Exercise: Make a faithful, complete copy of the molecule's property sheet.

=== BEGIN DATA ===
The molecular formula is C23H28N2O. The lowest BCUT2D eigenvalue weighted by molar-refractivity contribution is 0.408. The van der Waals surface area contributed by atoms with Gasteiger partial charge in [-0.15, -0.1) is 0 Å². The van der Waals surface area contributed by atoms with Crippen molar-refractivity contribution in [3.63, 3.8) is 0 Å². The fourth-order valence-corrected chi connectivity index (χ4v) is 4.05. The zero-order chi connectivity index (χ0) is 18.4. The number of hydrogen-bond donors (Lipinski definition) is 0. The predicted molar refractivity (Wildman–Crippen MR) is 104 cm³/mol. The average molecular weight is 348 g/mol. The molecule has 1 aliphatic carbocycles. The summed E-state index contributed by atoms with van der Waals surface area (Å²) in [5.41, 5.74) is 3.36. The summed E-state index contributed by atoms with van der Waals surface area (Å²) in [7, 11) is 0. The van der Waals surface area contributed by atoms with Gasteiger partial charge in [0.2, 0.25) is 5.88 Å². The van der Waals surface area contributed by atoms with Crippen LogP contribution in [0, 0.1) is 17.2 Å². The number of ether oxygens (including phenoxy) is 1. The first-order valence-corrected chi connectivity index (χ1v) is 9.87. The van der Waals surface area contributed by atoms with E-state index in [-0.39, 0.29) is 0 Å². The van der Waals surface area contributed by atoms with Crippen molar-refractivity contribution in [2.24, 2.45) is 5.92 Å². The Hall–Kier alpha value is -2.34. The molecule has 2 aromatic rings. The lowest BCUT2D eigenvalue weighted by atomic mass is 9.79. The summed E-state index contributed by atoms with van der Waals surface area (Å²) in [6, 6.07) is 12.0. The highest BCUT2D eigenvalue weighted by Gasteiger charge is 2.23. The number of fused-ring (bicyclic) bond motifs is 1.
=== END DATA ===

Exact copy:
The molecular formula is C23H28N2O. The lowest BCUT2D eigenvalue weighted by molar-refractivity contribution is 0.408. The van der Waals surface area contributed by atoms with Gasteiger partial charge in [-0.15, -0.1) is 0 Å². The van der Waals surface area contributed by atoms with Crippen molar-refractivity contribution in [3.63, 3.8) is 0 Å². The fourth-order valence-corrected chi connectivity index (χ4v) is 4.05. The zero-order chi connectivity index (χ0) is 18.4. The number of hydrogen-bond donors (Lipinski definition) is 0. The predicted molar refractivity (Wildman–Crippen MR) is 104 cm³/mol. The average molecular weight is 348 g/mol. The molecule has 1 aliphatic carbocycles. The summed E-state index contributed by atoms with van der Waals surface area (Å²) in [5.41, 5.74) is 3.36. The summed E-state index contributed by atoms with van der Waals surface area (Å²) in [7, 11) is 0. The van der Waals surface area contributed by atoms with Gasteiger partial charge in [0.2, 0.25) is 5.88 Å². The van der Waals surface area contributed by atoms with Crippen LogP contribution in [0, 0.1) is 17.2 Å². The number of ether oxygens (including phenoxy) is 1. The first-order valence-corrected chi connectivity index (χ1v) is 9.87. The van der Waals surface area contributed by atoms with E-state index in [-0.39, 0.29) is 0 Å². The van der Waals surface area contributed by atoms with Crippen molar-refractivity contribution in [2.24, 2.45) is 5.92 Å². The Hall–Kier alpha value is -2.34. The molecule has 2 aromatic rings. The lowest BCUT2D eigenvalue weighted by atomic mass is 9.79. The summed E-state index contributed by atoms with van der Waals surface area (Å²) in [6, 6.07) is 12.0. The highest BCUT2D eigenvalue weighted by Gasteiger charge is 2.23. The number of fused-ring (bicyclic) bond motifs is 1.